t’s important for those injured in auto accidents to be especially cautious of accepting payment at any point after the crash – or even during litigation – without careful consideration made with your attorney.

check1-225x300Insurance companies are notorious for approaching victims soon after an accident and tossing out inadequate settlement offers. They understand these people are at a vulnerable point, and by accepting payment early on, victims lose their right to pursue litigation later.

Even during litigation, there may be offers for settlement. There may even be a final judgment at trial. If an injury victim does not believe those amounts are fair, they should not accept them by cashing the check. Doing so may deny them the opportunity of any further litigation on the matter – even if those amounts are later deemed inadequate.

This was the situation for plaintiff in Tempel v. Benson, a car accident lawsuit litigated before the Montana Supreme Court.

Details of the actual crash were not laid out in the state supreme court opinion, but we know plaintiff sued defendant for negligence after the two were involved in a traffic crash in Missoula.

Eventually, plaintiff sought – and obtained – summary judgment on the issue of defendant’s negligence. After the district court granted that motion, the case proceeded to a jury trial on the issue of damages. Jurors ultimately awarded nearly $268,500 total. This included $168,800 for past medical expenses, $40,000 for future medical expenses, $35,000 for past and future pain and suffering, $21,800 for loss of earning capacity and $2,800 for loss of household services. Jurors denied an award of damages for emotional distress, loss of life enjoyment and past loss of earnings.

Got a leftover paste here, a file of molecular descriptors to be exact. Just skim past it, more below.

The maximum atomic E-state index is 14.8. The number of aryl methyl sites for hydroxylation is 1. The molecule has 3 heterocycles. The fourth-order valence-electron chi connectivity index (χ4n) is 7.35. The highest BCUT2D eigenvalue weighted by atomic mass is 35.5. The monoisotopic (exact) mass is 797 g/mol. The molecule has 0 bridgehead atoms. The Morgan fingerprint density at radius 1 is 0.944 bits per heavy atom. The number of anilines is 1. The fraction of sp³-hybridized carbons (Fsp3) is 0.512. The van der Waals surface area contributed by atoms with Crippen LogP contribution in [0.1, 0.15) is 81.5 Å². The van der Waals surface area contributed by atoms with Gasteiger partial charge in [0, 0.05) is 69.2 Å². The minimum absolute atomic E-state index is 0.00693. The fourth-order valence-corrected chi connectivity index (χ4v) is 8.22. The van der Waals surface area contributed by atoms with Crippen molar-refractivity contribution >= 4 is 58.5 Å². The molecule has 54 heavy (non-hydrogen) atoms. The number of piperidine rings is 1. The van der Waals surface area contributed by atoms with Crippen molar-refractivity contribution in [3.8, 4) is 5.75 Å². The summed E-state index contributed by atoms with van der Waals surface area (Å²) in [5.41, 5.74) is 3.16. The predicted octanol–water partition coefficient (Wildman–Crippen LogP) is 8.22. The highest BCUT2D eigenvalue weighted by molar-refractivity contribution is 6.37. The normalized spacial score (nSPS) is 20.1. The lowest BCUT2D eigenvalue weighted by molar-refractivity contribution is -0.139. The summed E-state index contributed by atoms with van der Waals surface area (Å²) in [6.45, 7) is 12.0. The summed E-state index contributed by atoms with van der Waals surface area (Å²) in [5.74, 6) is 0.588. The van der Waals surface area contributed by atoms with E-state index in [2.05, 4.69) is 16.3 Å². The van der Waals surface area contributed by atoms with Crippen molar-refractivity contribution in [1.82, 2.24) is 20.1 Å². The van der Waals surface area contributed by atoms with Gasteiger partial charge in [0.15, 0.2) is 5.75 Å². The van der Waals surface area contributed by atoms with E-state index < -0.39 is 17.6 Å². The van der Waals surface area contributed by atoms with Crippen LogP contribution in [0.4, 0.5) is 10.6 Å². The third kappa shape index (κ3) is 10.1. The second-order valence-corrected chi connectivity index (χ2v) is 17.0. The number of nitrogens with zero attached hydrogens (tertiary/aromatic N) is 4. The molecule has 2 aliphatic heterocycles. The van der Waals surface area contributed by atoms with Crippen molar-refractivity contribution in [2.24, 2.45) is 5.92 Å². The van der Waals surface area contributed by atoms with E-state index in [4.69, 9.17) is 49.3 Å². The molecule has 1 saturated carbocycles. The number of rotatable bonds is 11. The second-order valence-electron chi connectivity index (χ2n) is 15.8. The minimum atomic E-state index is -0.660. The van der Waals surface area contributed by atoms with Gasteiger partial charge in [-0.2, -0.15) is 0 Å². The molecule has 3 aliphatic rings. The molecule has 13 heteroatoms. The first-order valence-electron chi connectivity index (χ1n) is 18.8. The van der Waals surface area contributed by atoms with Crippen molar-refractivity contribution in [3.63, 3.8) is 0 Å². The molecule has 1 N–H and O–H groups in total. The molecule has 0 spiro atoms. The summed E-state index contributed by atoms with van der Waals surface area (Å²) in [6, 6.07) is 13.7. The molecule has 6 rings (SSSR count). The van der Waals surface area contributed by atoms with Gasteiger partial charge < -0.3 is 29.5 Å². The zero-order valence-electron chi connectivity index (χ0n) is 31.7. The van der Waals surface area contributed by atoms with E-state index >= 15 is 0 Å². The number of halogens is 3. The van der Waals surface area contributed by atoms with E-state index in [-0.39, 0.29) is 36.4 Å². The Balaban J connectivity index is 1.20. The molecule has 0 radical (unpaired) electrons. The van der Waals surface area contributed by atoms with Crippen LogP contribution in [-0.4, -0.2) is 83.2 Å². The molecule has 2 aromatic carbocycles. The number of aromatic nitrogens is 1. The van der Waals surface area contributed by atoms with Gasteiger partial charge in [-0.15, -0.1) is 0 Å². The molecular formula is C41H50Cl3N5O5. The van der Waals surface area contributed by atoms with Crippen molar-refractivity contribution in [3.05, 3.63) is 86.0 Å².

Defendant paid the $268,500 sum in full, plus interest. Plaintiff accepted these funds, and in turns signed a document that was titled “Acknowledgement of Payment of Judgment Reserving Claims for New Trial.”

Soon after, plaintiff moved for a new trial on the issues of emotional distress, loss of life enjoyment and future medical expenses. Defendant opposed that motion and requested the court issue an entry of satisfaction of judgment – meaning the case was over. Trial court concluded the jury’s verdict was supported by the evidence and granted defense motion.

Plaintiff appealed, and defense moved to dismiss on grounds plaintiff waived her right to an appeal by accepting the benefits of the judgment. In other words, by accepting that check for $268,500, plaintiff forfeited any future right to continue with the case.

The state supreme court granted review.

Justices noted that typically the right to appeal a judgment and the right to enjoy the benefits of it are mutually exclusive. That is, you can’t have it both ways. Someone who voluntarily accepts the benefits of a judgment waives his or her right to appeal the judgment.

There may be exceptions when the judgment contains numerous, severable parts. The court cited a number of examples in which plaintiffs were suing on various grounds, and accepted benefits of judgment on one ground, but not the other. In those instances, the court allowed plaintiff to appeal.

However in this case, all benefits were derived from a single assertion of defendant’s negligence in operating a motor vehicle. Further, the appeal rested on the single assertion of defendant’s negligence behind the wheel. Plaintiff would not be permitted to seek appeal of judgment for the same claim upon which she had just accepted payment.

If you have been a victim of a traffic accident, call Chalik & Chalik at (954) 476-1000 or 1 (800) 873-9040.

Additional Resources:

Tempel v. Benson, March 17, 2015, Montana Supreme Court

More Blog Entries:

Cuozzo v. Orange – Suing for Highway Defects Resulting in Injury, March 9, 2015, Fort Myers Accident Lawyer Blog